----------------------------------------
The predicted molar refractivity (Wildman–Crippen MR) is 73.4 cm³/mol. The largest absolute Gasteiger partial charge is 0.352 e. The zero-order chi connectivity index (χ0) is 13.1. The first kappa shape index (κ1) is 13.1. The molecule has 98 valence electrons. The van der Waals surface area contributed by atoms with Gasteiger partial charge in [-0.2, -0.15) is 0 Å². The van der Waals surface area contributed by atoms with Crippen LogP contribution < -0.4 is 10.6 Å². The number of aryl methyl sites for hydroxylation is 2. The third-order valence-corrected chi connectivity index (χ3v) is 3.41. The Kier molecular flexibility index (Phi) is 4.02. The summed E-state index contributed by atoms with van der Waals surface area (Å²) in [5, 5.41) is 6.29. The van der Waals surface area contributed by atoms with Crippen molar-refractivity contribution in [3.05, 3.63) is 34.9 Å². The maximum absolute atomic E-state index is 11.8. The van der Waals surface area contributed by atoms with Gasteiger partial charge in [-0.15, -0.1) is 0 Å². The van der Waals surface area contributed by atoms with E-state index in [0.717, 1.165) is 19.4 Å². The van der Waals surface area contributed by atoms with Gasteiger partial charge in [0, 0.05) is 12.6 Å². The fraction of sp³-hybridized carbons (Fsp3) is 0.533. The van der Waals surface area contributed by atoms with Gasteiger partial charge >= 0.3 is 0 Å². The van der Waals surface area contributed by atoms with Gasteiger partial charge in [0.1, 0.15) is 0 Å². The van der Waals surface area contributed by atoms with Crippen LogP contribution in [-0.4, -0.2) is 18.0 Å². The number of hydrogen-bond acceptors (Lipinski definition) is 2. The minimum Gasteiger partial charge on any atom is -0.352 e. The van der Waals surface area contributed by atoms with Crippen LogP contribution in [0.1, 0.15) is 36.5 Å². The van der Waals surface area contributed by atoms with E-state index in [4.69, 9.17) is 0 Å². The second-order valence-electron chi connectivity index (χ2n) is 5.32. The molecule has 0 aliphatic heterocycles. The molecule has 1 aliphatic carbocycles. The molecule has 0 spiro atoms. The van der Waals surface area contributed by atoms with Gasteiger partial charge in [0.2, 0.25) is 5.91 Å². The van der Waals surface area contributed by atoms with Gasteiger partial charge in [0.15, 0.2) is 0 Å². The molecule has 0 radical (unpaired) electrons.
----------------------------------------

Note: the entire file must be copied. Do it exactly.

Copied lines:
The predicted molar refractivity (Wildman–Crippen MR) is 73.4 cm³/mol. The largest absolute Gasteiger partial charge is 0.352 e. The zero-order chi connectivity index (χ0) is 13.1. The first kappa shape index (κ1) is 13.1. The molecule has 98 valence electrons. The van der Waals surface area contributed by atoms with Gasteiger partial charge in [-0.2, -0.15) is 0 Å². The van der Waals surface area contributed by atoms with Crippen LogP contribution < -0.4 is 10.6 Å². The number of aryl methyl sites for hydroxylation is 2. The third-order valence-corrected chi connectivity index (χ3v) is 3.41. The Kier molecular flexibility index (Phi) is 4.02. The summed E-state index contributed by atoms with van der Waals surface area (Å²) in [5, 5.41) is 6.29. The van der Waals surface area contributed by atoms with Crippen molar-refractivity contribution in [3.05, 3.63) is 34.9 Å². The maximum absolute atomic E-state index is 11.8. The van der Waals surface area contributed by atoms with Gasteiger partial charge in [-0.15, -0.1) is 0 Å². The van der Waals surface area contributed by atoms with E-state index in [0.717, 1.165) is 19.4 Å². The van der Waals surface area contributed by atoms with Gasteiger partial charge in [0, 0.05) is 12.6 Å². The fraction of sp³-hybridized carbons (Fsp3) is 0.533. The van der Waals surface area contributed by atoms with Gasteiger partial charge >= 0.3 is 0 Å². The van der Waals surface area contributed by atoms with Gasteiger partial charge in [0.1, 0.15) is 0 Å². The van der Waals surface area contributed by atoms with Crippen LogP contribution in [-0.4, -0.2) is 18.0 Å². The number of hydrogen-bond acceptors (Lipinski definition) is 2. The minimum Gasteiger partial charge on any atom is -0.352 e. The van der Waals surface area contributed by atoms with Crippen LogP contribution in [0.1, 0.15) is 36.5 Å². The van der Waals surface area contributed by atoms with E-state index in [4.69, 9.17) is 0 Å². The second-order valence-electron chi connectivity index (χ2n) is 5.32. The molecule has 0 aliphatic heterocycles. The molecule has 1 aliphatic carbocycles. The molecule has 0 spiro atoms. The van der Waals surface area contributed by atoms with Gasteiger partial charge in [0.2, 0.25) is 5.91 Å². The van der Waals surface area contributed by atoms with Gasteiger partial charge in [0.15, 0.2) is 0 Å². The molecule has 0 radical (unpaired) electrons.